Etymology
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hot (adj.)

Old English hat "hot, flaming, opposite of cold," used of the sun or air, of fire, of objects made hot; also "fervent, fierce, intense, excited," from Proto-Germanic *haita- (source also of Old Saxon and Old Frisian het, Old Norse heitr, Middle Dutch and Dutch heet, German heiß "hot," Gothic heito "heat of a fever"), of uncertain origin, perhaps related to Lithuanian kaisti "to grow hot;" both could be from a substratum word.

With a long vowel in Middle English (rhyming with boat, wrote) which shortened in modern English, perhaps from influence of comparative hotter. As an adverb, Old English hote.

Hot as "full of sexual desire, lustful" is from c. 1500; the sense of "inciting desire" is 18c. Taste sense of "pungent, acrid, biting" is from 1540s. Sense of "exciting, remarkable, very good" is 1895; that of "stolen" is first recorded 1925 (originally with overtones of "easily identified and difficult to dispose of"); that of "radioactive" is from 1942. Of jazz music or combos from 1924.

Hot flashes in the menopausal sense attested from 1887. Hot stuff for anything good or excellent is by 1889, American English. Hot seat is from 1933. Hot potato in figurative sense is from 1846 (from being baked in the fire coals and pulled out hot). Hot cake is from 1680s; to sell like hot cakes is from 1839.

The hot and cold in hide-and-seek or guessing games (19c.) are from hunting (1640s), with notion of tracking a scent. Hot and bothered is by 1921. Hot under the collar in the figurative sense is from 1895.

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Definitions of hot

hot (adj.)
marked by excited activity;
a hot week on the stock market
hot (adj.)
used of physical heat; having a high or higher than desirable temperature or giving off heat or feeling or causing a sensation of heat or burning;
a hot August day
a hot forehead
hot stove
she's hot and tired
a hot stuffy room
hot water
hot (adj.)
characterized by violent and forceful activity or movement; very intense;
a hot engagement
the fighting became hot and heavy
Synonyms: raging
hot (adj.)
extended meanings; especially of psychological heat; marked by intensity or vehemence especially of passion or enthusiasm;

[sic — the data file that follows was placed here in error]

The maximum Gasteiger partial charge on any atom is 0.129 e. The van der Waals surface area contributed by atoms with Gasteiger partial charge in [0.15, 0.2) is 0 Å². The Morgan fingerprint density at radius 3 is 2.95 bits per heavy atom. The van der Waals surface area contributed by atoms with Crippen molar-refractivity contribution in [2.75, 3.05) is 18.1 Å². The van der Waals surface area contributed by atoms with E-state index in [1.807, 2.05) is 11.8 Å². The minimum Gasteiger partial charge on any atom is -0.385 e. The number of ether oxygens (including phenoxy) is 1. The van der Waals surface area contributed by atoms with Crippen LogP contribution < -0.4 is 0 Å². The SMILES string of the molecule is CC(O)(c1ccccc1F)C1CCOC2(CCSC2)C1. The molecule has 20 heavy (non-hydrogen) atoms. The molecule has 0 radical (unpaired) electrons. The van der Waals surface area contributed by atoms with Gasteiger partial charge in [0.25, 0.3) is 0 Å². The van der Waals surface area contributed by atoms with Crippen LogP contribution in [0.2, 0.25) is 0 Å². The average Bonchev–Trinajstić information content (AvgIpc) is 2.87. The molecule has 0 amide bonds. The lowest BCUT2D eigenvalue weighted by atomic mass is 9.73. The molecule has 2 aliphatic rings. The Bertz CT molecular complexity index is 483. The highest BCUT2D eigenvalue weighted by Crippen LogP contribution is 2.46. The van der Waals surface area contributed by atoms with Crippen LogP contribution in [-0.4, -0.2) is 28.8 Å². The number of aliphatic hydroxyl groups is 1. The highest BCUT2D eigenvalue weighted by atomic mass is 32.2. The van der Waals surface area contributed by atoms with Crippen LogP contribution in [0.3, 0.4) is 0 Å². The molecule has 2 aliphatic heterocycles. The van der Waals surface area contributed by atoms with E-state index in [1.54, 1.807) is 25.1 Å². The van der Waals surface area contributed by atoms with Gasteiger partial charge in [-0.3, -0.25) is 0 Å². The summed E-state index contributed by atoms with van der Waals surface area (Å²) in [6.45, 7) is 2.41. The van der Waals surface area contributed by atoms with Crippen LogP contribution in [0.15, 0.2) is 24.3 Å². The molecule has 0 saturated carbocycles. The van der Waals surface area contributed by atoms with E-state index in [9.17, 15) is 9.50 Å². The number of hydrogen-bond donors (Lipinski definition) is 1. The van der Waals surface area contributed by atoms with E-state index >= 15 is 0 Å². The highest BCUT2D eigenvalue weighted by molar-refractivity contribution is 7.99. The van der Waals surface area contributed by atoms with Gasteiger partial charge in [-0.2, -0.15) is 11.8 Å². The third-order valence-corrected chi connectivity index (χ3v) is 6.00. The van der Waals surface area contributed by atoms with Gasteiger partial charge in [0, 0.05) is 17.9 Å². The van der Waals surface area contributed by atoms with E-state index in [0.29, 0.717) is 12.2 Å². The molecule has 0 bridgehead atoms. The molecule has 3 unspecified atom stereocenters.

a hot temper
a hot argument
a hot love affair
a hot new book
a hot topic
hot (adj.)
(color) bold and intense;
hot pink
hot (adj.)
sexually excited or exciting;
hot pants
was hot for her
hot (adj.)
recently stolen or smuggled;
a hot car
hot merchandise
hot (adj.)
very fast; capable of quick response and great speed;
in hot pursuit
a hot sports car
got off to a hot start
a red-hot line drive
Synonyms: blistering / red-hot
hot (adj.)
wanted by the police;
a hot suspect
hot (adj.)
producing a burning sensation on the taste nerves;
jalapeno peppers are very hot
hot salsa
Synonyms: spicy
hot (adj.)
performed or performing with unusually great skill and daring and energy;
he's hot tonight
a hot drummer
hot (adj.)
very popular or successful;
cabbage patch dolls were hot last season
one of the hot young talents
hot (adj.)
very unpleasant or even dangerous;
in the hot seat
make it hot for him
in hot water
hot (adj.)
newest or most recent;
news hot off the press
red-hot information
Synonyms: red-hot
hot (adj.)
having or bringing unusually good luck;
hot at craps
the dice are hot tonight
hot (adj.)
very good; often used in the negative;
he's hot at math but not so hot at history
hot (adj.)
newly made;
a hot scent
hot (adj.)
having or showing great eagerness or enthusiasm;
hot for travel
hot (adj.)
of a seeker; very near to the object sought;
you are hot
hot (adj.)
having or dealing with dangerously high levels of radioactivity;
hot fuel rods
a hot laboratory
hot (adj.)
charged or energized with electricity;
a hot wire
Synonyms: live
From wordnet.princeton.edu